Por: Bruce Weigl


I didn’t know then or would not allow myself to know that she was trying to find a way to say goodbye to me.  Outside in the cold, December snow one night we had a stupid argument about something stupid, and let it go past certain boundaries, I think, of hurt.  I didn’t know what the problem was.  I tried to talk to her, but then during all of that, she lost an earring in the deep snow when she slammed her head into one of the historic elms where she had run into the dark to get away from me, or from her own longing.  For a long time, I couldn’t find her, not until she came back, crying and begging me to help her find the earring.  Her sister had given it to her many years before, she said, but I wasn’t sure why someone would cry so hard over a lost earring.  I was still a boy, although I’d seen the war and some hard things, so I promised her I’d find her earring.  She is cold and shaking. I’m on my hands and knees in the dark among huge elm trees.  I can feel the rhythm of the night beat and pulse like a heart.  I make a grid and then feel my way with gloveless hands through the snow as if I was feeling for the edge of a landmine trigger. 

The snow continues to fall on me, and on the elm trees already heavy, and on the whole landscape of our dreams, so everything is white again, transformed into mute monuments of itself.  My knees soak through and begin to freeze.  My fingers I can no longer feel, but still, out of love I stay out there, looking for the tiny spray of gold in the tons of snow, as if finding it would somehow insure her love for me, but then the wind blows hard for a fool, and in that chill I get a good look at myself, on my hands and knees, searching for a tiny gold earring in the snow, and there is joy inside of my tears when I find the earring, buried there, among the elm trees that you could hide behind, in ambush. 

                      For Alison


Tale of the Tortoise


I don’t know how the tortoise got in through the fence and past the neighborhood dogs that run loose once the sun is down, but I found her near a nest of her eggs where the garden had already begun to turn to autumn.  It seemed she’d found a home there, and who was I to tell her otherwise, so I brought her straw to make a better bed, and food I never saw her eat but that disappeared from the tin plate where I put it.  I don’t remember now how long it took, but she kept the eggs warm until they hatched, and her many babies scrambled out in every direction until she rounded them up again into her care.  Now I have to tell you that there never was a tortoise, only one that I wanted to be there.   There never was a fence to crawl under, or neighborhood dogs for someone to step around down the dark alley.  There was no dark alley.  There was no nest or eggs, no straw, no hope for anything.  But I did find a tortoise in my yard one morning where it had laid its eggs in a nest it had made with mowed grass.  I don’t know where she came from but perhaps she was a neighbor’s pet, and there was a zoo nearby.  I called the police to see if they knew what to do, and they came quickly, and confirmed that it was a tortoise, with eggs.  Sometimes you need to tell a story to fill a hole in your mind, or to try and mend something that’s been torn by a violent wave that washed through you once.  There was no tortoise, and no policeman.  I know, I have to stop doing this.  I want you to believe me.  It’s all about the story.  It’s all we have.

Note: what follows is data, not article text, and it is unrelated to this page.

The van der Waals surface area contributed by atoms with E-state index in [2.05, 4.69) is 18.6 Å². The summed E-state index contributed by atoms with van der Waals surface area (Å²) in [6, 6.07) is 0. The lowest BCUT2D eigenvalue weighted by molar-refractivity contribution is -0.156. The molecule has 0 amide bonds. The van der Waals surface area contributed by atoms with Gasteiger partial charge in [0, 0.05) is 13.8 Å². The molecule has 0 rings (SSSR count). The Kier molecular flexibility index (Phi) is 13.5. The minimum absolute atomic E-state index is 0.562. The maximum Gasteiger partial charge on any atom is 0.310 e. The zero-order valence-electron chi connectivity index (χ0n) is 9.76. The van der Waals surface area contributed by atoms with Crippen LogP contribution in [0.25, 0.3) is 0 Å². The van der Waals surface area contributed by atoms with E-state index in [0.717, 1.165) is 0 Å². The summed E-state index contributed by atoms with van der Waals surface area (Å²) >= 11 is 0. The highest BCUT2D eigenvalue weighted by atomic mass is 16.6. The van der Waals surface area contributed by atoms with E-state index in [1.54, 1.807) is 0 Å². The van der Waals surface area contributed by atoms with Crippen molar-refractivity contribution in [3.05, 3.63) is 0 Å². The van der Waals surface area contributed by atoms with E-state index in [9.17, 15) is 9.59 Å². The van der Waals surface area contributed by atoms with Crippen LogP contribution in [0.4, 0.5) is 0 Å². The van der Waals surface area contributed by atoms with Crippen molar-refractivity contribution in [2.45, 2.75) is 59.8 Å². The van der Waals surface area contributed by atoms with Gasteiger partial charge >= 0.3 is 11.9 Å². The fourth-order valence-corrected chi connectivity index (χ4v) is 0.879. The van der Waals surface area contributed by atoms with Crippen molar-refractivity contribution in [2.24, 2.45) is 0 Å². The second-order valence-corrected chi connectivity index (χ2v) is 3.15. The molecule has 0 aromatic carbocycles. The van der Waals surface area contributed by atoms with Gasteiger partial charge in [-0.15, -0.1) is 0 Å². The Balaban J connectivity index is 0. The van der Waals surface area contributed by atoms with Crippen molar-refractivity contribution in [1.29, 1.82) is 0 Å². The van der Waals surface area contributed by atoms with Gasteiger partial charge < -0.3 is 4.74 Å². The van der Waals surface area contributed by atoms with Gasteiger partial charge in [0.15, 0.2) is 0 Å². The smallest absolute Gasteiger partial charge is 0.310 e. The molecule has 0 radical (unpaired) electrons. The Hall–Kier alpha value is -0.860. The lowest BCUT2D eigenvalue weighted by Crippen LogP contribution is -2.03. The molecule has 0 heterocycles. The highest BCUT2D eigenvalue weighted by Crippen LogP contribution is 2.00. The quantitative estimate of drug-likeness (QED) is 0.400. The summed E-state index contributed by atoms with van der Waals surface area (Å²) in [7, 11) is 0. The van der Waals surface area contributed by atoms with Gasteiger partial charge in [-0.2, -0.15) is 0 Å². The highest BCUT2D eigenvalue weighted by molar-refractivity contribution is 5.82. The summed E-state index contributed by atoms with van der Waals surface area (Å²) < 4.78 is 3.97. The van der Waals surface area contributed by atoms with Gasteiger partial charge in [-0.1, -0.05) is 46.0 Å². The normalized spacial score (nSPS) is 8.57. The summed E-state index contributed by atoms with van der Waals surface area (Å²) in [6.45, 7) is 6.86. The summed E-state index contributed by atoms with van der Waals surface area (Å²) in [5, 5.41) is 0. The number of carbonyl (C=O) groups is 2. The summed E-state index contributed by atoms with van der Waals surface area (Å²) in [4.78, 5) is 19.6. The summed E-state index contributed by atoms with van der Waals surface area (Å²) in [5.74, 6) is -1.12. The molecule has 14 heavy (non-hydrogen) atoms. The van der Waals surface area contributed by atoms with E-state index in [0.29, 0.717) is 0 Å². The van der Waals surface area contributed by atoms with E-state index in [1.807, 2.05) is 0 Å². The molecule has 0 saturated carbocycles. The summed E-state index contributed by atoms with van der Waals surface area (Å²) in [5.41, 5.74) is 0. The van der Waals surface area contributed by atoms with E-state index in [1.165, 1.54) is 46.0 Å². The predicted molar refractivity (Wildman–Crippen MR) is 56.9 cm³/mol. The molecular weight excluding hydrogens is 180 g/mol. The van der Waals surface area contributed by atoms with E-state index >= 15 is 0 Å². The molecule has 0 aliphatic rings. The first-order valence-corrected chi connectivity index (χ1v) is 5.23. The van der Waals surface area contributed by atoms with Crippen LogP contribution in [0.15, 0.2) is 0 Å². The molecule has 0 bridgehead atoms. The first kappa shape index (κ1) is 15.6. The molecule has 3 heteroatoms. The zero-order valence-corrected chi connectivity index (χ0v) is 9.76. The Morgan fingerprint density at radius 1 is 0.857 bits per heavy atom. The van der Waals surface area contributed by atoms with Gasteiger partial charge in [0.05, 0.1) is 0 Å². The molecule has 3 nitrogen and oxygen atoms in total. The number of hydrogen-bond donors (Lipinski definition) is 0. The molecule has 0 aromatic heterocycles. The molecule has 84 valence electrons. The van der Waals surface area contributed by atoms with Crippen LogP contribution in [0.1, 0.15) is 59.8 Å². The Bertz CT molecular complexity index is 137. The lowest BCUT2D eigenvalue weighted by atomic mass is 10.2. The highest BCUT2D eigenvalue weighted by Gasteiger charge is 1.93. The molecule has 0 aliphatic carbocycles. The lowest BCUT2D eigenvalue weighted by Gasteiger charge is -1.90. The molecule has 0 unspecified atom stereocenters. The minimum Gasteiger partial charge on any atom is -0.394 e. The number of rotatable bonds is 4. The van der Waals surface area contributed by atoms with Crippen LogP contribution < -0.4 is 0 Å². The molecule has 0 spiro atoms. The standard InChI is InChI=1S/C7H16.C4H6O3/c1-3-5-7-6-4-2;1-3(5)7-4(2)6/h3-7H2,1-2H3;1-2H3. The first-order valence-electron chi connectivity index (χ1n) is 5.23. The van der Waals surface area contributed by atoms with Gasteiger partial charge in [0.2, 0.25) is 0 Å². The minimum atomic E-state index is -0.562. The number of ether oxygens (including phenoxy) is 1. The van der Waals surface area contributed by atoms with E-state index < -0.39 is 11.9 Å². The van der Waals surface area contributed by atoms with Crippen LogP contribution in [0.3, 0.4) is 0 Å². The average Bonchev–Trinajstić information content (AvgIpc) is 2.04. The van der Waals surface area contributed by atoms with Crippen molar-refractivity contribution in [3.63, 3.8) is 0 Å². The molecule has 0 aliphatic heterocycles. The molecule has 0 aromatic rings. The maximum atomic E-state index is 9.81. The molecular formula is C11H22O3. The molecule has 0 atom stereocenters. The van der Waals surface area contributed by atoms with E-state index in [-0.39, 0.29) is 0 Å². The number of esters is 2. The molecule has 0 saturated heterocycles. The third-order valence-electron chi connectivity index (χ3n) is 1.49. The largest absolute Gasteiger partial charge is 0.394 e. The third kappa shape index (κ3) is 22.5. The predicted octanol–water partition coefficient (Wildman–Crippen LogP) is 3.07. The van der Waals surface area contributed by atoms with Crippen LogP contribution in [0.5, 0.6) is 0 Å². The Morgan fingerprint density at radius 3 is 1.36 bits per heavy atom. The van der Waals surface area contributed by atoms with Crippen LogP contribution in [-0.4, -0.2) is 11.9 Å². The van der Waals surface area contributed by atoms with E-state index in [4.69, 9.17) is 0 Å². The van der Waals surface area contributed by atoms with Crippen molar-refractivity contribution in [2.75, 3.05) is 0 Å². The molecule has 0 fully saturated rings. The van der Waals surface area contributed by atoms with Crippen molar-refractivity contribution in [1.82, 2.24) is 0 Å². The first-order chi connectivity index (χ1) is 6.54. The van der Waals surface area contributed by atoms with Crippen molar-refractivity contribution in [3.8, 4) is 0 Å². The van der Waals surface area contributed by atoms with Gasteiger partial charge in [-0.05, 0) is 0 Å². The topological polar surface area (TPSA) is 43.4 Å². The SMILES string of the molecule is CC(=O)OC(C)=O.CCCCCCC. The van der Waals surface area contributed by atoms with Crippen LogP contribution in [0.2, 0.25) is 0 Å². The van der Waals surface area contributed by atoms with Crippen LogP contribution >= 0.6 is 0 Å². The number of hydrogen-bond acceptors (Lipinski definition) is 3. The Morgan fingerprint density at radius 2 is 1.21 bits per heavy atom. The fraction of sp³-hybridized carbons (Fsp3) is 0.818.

The Man in the Chair


The man in the chair is screaming his life away.  No one cares that his bathrobe has fallen open, exposing the white skin of old age.  No one cares that he’s screaming until the screams float down the hallway, and then out into the night that cares even less. 

The maple trees I’m watching die have so much more freedom in their dying then the man in the chair.  Someone who looks like me whispers in his ear that it will be alright, but for now he doesn’t stop screaming, each scream a wave that comes from far away then breaks onto our rocky shore. 

I don’t know if the maple trees know that they are dying.  Nothing can be done, so I watch them die and trim the dying branches and carry them away.  The man in the chair wants someone to carry him away.  He won’t stop screaming in the nursing home where my demented mother keeps her eyes closed but manages a Shut up on her own.  This is what a life may come to after all, this is what a life is, and means, and smells and tastes and sounds like.